Peggy Gibson, 72, loves her tennis just as much now as she ever has.
Peggy Gibson, 72, loves her tennis just as much now as she ever has.

Tennis addict Peggy keeps on keeping on

By CRAIG ROSScraigr@gladstoneobserver.com.au

RENOWNED just as much for her 'wicked' sense of humour as her ability on the court, Peggy Gibson has been a much-loved member of the Gladstone District Tennis Association for about 30 years.

More than a pastime, tennis is a way of life for the sprightly 72-year-old who still plays fixtures tennis and gives her opponents a run for their money in third division competition.

Born in Gladstone, Peggy followed her father into tennis as a youngster in Nagoorin where her family moved when she was aged nine.

She continued to live in the Boyne Valley town until marrying at the age of 22 and although she described life in Nagoorin as 'wonderful' she is just as happy to call Gladstone home.

Gibson's tennis career was put on hold for about 30 years before health concerns forced her on to the pension in the mid-1970s but allowed her to return to the sport she loved.

'I started playing socially with some friends and they said 'why don't you play (fixtures)' so I did,' Peggy says. 'I love my tennis and I've made a lot of good friends through it.

"It was great about 20 years ago in Gladstone when it was so crowded down at the courts.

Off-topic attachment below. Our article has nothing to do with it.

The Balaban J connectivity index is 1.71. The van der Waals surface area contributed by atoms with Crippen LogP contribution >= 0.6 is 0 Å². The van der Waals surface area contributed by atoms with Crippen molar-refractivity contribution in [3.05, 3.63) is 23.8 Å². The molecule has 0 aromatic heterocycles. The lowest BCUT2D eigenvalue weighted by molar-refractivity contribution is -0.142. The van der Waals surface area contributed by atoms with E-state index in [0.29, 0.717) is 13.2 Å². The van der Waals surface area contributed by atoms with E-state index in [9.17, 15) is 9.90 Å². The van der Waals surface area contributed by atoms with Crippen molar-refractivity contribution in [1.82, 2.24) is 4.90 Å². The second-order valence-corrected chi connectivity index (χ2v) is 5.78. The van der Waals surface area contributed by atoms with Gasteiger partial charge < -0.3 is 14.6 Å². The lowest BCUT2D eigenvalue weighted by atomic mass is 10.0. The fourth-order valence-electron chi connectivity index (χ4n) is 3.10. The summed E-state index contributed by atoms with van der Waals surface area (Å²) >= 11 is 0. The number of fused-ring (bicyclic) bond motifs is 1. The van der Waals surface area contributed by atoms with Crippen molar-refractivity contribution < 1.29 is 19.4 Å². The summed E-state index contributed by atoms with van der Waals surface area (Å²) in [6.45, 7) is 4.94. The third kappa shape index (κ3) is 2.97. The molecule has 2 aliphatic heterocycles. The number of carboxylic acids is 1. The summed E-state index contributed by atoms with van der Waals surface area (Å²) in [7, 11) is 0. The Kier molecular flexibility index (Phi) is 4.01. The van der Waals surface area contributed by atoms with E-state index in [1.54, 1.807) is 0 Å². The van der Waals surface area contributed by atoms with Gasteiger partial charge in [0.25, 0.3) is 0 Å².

'We'd have a few drinks before going home. Often I'd get a lift home, we'd get changed and then go out to dinner.'

Peggy's love affair with the sport continues this year, having signed up for Tuesday night fixtures which started last week.

She will also return to the second season of Monday fixtures when conditions will be a bit cooler.

Anyone who looks at the Gladstone Closed Championships honours board at the GDTA clubhouse can't help but notice the name 'P. Gibson' etched into the timber at regular intervals.

'I've won the closed championships third division women's title 10 times and won the open (tournament) singles on my 50th birthday,' Gibson says.

'That's just the singles, there's lots of doubles and mixed doubles titles too.'

These facts are shared, not in a boastful fashion, but with a genuine delight that she has been able to take some precious memories from her involvement in tennis ? the sport to which she has remained steadfastly loyal.

'I've only ever played tennis, I love the game that much,' she says by way of explaining why no other sport had captured her services, although she used to enjoy watching her sons play rugby league and still watches NRL matches on television.

Peggy said she not only enjoyed playing with her peers but also got a kick out of watching other club members she first met as children grow into young adults.

And she will see plenty more come through the ranks if she has her way, with no intentions to put down her racquet in a hurry.

'I'll keep playing until they tell me to go...and then I'll still play socially,' she affirms.



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